You are here

Samson Go Mic

USB Microphone By Paul White
Published September 2010

USB mics are nothing new, but the Samson Go Mic is probably the smallest and cutest I've seen to date. This metal-bodied mic, which measures just 70.5 x 43.5 x 23mm, employs a pair of back-to-back, cardioid, 10mm, back-electret capsules, so it can be switched between cardioid and omni patterns. Also novel is the combined mount and mic storage clip, which incorporates a swivel joint to let you set the mic at the required angle.

Samson Go MicWhen not in use, the mic folds back into the clip, and the whole thing goes into a zip-up storage pouch that's no larger than the kind that would fit a pair of earbuds. Usefully, the mount has a standard European mic thread, so that it can be screwed onto a mic stand if necessary. Connection is via a miniature USB cable, and for monitoring there's a 3.5mm stereo mini-jack headphone output on the side of the mic. A three-position slide switch selects between the cardioid and omni patterns, and when in the centre position it gives a cardioid pattern with a 10dB pad. There's no level control on the headphone outlet, but this can usually be set in the recording software. Similarly, there's no way to control the output level from the mic, other than via the pad switch — but it seems ideally matched to the level of voices and acoustic guitars. Bring in the pad and it could also be used for smaller guitar amps, and possibly even drum overheads.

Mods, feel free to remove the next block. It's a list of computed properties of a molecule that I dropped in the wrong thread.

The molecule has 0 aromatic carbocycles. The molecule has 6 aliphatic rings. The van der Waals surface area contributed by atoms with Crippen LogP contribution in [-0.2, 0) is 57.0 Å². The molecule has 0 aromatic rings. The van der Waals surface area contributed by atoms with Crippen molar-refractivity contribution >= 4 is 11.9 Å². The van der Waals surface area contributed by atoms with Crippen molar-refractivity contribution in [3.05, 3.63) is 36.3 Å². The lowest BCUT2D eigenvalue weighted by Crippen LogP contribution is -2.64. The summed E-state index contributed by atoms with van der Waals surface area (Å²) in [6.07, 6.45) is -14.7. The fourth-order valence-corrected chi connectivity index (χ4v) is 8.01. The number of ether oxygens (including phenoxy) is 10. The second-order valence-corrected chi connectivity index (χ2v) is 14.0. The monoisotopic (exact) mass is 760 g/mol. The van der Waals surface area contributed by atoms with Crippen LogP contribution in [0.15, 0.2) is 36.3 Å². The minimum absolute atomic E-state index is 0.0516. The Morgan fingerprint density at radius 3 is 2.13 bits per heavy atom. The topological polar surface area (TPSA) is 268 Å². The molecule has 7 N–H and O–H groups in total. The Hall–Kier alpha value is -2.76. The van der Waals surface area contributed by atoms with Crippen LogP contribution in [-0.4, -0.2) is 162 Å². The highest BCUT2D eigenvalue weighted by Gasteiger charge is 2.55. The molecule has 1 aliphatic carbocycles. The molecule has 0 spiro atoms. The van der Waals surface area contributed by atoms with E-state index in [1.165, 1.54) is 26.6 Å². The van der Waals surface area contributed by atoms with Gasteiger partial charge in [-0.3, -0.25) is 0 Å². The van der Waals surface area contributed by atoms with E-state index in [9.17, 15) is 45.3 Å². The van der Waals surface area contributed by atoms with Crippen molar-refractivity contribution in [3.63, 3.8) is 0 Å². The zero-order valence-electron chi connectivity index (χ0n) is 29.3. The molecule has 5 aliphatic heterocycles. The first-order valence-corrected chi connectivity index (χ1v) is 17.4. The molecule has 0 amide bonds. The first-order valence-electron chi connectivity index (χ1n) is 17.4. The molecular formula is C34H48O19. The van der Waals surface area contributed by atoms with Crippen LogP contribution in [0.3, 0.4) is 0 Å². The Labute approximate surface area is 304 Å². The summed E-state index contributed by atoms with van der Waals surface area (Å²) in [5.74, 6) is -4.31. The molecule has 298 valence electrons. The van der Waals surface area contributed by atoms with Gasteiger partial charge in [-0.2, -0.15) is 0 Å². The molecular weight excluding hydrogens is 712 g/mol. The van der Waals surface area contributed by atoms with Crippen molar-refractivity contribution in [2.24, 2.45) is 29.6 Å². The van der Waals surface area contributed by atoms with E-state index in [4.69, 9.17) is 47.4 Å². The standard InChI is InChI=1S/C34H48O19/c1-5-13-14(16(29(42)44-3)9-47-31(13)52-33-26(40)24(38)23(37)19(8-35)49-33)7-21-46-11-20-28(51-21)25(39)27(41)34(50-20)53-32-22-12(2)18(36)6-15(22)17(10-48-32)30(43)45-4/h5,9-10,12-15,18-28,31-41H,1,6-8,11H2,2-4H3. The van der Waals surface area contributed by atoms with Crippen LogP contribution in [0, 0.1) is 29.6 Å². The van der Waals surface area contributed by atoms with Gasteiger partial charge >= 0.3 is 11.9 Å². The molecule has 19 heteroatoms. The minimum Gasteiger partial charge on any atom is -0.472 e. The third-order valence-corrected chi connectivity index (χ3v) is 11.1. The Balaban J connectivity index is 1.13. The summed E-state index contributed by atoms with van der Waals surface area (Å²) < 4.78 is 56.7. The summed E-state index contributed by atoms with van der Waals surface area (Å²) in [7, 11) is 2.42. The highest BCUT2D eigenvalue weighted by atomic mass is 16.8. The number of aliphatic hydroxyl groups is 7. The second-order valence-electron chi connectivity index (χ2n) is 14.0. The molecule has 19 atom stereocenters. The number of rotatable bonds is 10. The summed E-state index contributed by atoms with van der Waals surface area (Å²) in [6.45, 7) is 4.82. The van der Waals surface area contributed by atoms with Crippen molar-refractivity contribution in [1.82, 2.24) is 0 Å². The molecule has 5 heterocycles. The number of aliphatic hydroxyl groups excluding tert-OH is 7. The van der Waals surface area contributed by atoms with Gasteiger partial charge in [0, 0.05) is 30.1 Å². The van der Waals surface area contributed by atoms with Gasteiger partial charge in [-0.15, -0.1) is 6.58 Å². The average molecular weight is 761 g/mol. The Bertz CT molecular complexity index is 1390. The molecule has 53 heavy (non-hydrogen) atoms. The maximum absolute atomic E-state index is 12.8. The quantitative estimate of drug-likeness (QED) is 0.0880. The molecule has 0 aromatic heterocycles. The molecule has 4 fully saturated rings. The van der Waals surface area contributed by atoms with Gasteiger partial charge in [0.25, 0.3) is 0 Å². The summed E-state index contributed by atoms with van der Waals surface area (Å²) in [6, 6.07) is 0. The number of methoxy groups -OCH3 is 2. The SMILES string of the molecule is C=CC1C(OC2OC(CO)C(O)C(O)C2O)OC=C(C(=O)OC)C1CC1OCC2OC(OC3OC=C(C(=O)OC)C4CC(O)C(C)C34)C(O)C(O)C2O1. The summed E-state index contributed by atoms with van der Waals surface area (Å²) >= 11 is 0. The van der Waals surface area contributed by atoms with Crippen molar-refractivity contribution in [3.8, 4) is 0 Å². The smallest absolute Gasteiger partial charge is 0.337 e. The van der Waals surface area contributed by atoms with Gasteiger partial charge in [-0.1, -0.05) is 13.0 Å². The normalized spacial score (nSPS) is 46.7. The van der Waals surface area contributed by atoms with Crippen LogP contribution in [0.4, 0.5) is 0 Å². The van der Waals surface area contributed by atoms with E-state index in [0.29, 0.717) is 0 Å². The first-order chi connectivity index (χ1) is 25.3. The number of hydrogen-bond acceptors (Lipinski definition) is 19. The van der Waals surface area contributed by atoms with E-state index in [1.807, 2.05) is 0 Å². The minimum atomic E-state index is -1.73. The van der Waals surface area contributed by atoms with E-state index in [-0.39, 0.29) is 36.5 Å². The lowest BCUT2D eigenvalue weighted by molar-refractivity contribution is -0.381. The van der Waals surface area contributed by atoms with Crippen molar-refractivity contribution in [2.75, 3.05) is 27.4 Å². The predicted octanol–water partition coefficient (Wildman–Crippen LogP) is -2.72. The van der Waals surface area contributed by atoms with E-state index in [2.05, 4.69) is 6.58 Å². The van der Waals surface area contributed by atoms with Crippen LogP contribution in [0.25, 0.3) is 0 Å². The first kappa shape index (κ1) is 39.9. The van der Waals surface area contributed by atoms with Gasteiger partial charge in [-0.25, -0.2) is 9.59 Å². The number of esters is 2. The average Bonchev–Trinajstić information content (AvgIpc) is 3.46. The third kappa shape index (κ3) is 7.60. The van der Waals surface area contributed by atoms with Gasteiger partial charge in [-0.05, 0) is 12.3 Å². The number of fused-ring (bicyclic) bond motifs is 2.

The mic is a USB class-compliant device, so it needs no drivers. Once selected from within my DAW software (in this case Logic 8), the mic became the source and appeared as a stereo input, with both channels carrying the same signal. For mono tracks, selecting either of the two inputs provides the necessary mono signal. Monitoring is in stereo and is simply the DAW output, so there's no direct 'zero latency' monitoring option. The headphone output on the mic gave subjectively the same sound quality as my Mac's own headphone output.

By way of recording performance, the mic has a fairly flat response, running from 80Hz to 18kHz in cardioid mode, and from 20Hz to 20kHz in omni mode. Used with fairly close sources, no significant background noise was evident. The maximum SPL handling of 121dB is lower than for most studio mics, but then this isn't a mic you'd choose to stick inside a kick drum! Spoken-word tests produced very clean and well-balanced results that belied the size of the mic, but to put it in context I'd say the sound quality was comparable to what you'd expect from a decent-quality pocket MP3 recorder with on-board mics. You don't quite get the depth you'd expect from a studio vocal mic, but the lack of deliberate coloration makes the mic very versatile. As a device for recording on the move, this mic is a real winner, and I love the physical design of the thing — though ideally I'd also like to see a stereo model. Paul White

£41.11 including VAT.